Reviews for Julian Is a Mermaid

by Jessica Love

Horn Book
(c) Copyright The Horn Book, Inc., a wholly owned subsidiary of Media Source, Inc. No redistribution permitted.

After seeing three magnificent-looking people dressed as mermaids, Julian creates a makeshift mermaid outfit. Abuela discovers her grandson's attire; how will she react? She helps Julian complete the outfit, then proudly takes him to a festive sea-creature-attire parade. Small but important details add depth to Julian's emotional journey. Vibrant watercolors with gouache and ink create lively scenes that splash and swirl on the page. (c) Copyright 2018. The Horn Book, Inc., a wholly owned subsidiary of Media Source, Inc. No redistribution permitted.


Kirkus
Copyright © Kirkus Reviews, used with permission.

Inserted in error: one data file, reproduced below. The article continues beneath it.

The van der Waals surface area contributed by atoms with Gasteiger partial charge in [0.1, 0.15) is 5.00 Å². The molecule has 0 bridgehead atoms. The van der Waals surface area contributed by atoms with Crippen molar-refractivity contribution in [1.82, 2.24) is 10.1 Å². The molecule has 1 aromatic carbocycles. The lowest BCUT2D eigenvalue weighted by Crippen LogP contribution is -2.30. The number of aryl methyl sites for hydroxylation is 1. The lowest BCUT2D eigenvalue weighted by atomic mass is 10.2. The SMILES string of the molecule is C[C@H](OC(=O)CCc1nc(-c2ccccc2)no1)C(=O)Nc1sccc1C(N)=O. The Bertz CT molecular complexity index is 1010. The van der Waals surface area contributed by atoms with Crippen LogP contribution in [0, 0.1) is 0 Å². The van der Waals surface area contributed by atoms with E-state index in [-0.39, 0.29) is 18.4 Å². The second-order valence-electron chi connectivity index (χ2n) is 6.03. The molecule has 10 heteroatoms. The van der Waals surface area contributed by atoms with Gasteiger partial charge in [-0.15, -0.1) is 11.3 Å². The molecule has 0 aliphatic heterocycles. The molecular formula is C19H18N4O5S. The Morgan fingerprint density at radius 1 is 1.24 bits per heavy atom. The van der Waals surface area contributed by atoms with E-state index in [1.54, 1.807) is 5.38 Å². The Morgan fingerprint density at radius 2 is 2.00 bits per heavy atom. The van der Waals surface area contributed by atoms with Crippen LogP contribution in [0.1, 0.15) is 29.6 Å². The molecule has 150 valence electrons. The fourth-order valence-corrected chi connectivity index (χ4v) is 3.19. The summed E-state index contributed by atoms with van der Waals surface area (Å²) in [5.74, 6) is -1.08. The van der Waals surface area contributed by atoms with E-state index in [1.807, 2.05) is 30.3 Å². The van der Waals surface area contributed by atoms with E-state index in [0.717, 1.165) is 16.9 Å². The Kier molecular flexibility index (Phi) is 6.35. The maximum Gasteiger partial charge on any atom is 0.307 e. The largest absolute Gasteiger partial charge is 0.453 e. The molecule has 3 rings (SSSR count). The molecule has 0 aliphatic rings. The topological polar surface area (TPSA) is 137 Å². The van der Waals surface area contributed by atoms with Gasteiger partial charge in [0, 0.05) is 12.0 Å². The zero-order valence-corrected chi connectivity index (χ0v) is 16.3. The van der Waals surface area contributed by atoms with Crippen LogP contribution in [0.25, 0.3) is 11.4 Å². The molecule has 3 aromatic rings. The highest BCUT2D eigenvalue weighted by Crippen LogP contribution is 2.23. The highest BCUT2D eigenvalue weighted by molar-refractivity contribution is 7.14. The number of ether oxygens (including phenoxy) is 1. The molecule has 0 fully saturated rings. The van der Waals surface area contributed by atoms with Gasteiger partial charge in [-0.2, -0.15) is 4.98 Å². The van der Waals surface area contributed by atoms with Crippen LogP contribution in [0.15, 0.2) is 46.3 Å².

Julin knows he's a mermaid.On the el with his abuela, Afro-Latinx Julin looks on, entranced, as three mermaids enter their car. Instantly enamored, Julin imagines himself a mermaid. In a sequence of wordless double-page spreads, the watercolor, gouache, and ink artperfect for this watercentric taledepicts adorable Julin's progression from human to mermaid: reading his book on the el with water rushing in, then swimming in that water and freeing himself from the constraints of human clothing as his hair grows longer (never losing its texture). When Julin discovers he has a mermaid tail, his charming expressions make his surprise and delight palpable. At home, Julin tells Abuela that he, too, is a mermaid; Abuela admonishes him to "be good" while she takes a bath. A loose interpretation of being "good" could include what happens next as Julin decides to act out his "good idea": He sheds his clothes (all except undies), ties fern fronds and flowers to his headband, puts on lipstick, and fashions gauzy, flowing curtains into a mermaid tail. When Abuela emerges with a disapproving look, readers may think Julin is in troublebut a twist allows for a story of recognition and approval of his gender nonconformity. Refreshingly, Spanish words aren't italicized.Though it could easily feel preachy, this charmingly subversive tale instead offers a simple yet powerful story of the importance of being seen and affirmed. (Picture book. 3-8) Copyright Kirkus Reviews, used with permission.

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